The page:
Two tourists were in Europe where they visited a mansion built in the Middle Ages. The dome of the magnificent foyer boasted a spectacular mosaic ceiling treatment. The tour guide described the artistic details to heighten the tourists’ awareness of the unique nature of the achievement that had taken the artist several years to complete. One of the two was amazed at the accomplishment, while the second listened attentively and then said, “It might be nice — if there weren’t so many missing tiles.”
His friend answered, “You know, at first I didn’t notice it, but now it’s bothering me, too!”
Negative attitudes are learned from those with whom we associate. If one spends time with people who are critical and hard to please, it’s likely that one will begin to see what’s missing rather than what’s not. Adults should take care when expressing opinions in the presence of children, for they listen attentively and “learn” how to react to things in a way similar to the adults they admire. One friend related to me that he grew up feeling life is not a joy but rather a difficult daily battle because that’s what he heard at home as a child.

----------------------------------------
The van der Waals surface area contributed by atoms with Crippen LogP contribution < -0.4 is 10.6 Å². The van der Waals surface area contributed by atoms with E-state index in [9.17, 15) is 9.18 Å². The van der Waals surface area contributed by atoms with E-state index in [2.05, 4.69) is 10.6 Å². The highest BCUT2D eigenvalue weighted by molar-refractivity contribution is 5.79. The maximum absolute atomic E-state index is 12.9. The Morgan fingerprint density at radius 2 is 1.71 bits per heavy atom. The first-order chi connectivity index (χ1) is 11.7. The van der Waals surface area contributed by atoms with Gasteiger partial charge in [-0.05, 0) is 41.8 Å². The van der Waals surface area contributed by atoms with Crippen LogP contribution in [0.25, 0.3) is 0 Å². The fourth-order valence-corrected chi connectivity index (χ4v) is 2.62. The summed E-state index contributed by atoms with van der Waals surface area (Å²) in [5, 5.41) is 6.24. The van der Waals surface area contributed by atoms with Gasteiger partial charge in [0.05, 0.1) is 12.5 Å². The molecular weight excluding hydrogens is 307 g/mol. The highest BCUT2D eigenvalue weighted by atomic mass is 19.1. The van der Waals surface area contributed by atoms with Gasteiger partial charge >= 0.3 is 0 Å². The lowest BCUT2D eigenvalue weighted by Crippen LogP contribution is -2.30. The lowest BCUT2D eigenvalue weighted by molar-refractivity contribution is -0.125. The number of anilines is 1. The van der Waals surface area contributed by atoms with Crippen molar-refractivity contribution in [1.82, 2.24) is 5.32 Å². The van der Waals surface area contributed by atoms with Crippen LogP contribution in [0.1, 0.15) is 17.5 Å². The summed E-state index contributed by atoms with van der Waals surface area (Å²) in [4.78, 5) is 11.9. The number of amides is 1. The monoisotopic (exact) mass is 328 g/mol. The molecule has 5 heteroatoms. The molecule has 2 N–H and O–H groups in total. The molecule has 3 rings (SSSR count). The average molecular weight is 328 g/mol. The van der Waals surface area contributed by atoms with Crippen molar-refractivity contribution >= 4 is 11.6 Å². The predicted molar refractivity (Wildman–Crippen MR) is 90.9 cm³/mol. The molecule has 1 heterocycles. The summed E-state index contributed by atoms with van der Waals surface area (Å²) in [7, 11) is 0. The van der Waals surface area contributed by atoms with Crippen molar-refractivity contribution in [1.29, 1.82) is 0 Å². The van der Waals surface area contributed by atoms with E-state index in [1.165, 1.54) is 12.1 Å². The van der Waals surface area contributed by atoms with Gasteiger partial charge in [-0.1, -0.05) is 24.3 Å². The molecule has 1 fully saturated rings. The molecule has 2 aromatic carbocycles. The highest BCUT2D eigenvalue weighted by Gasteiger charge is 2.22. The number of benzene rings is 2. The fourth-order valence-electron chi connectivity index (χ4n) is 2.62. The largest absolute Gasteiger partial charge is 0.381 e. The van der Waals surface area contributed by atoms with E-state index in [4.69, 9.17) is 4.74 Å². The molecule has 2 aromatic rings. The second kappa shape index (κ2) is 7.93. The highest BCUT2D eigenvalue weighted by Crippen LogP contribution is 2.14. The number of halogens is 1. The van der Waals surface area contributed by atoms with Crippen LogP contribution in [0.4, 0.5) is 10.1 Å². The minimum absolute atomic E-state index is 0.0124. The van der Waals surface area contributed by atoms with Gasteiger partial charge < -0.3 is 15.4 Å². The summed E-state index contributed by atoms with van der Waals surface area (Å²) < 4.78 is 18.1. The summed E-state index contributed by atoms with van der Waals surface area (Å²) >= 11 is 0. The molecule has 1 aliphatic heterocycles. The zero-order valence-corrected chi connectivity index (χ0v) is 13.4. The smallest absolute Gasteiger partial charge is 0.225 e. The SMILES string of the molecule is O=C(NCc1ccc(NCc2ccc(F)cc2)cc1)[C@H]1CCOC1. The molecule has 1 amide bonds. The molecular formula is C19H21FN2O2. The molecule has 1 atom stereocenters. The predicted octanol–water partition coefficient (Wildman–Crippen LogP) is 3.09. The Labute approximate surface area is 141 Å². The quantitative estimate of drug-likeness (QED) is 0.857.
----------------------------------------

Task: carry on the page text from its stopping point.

If you want to be happy you should spend time with up-tempo positive individuals who always see the brighter side of things. They see the water in a half-full glass rather than a half-empty vessel.
The benefit will become apparent when others show interest in spending more time with you. They’ll feel a lift from your upbeat attitude and you’ll merit Heavenly credit by influencing others to “serve Hashem b’simchah” — with joy!
One More Second: Another Thought for the Day
Preparing oneself to serve as a vessel for Heavenly assistance is a constant, ongoing process. You may sit next to someone day after day in shul or yeshivah and then, one day, discover that your seatmate has become an outstanding talmid chacham. You sat on the same bench! Where did your paths separate? The answer is that he used all his abilities, and you did not. When the flow of siyatta diShmaya was released, he received a larger portion. (Rabbi Moshe Aharon Stern, From a Pure Fire, p. 201)
Rabbi Raymond Beyda serves in the Sephardic Community in Brooklyn, N.Y. He lectures to audiences all over the world. He has distributed over 500,000 recorded lessons free of charge. He is author of the book 1 Minute With Yourself: A Minute a Day to Self-Improvement, Sephardic Press, 2008.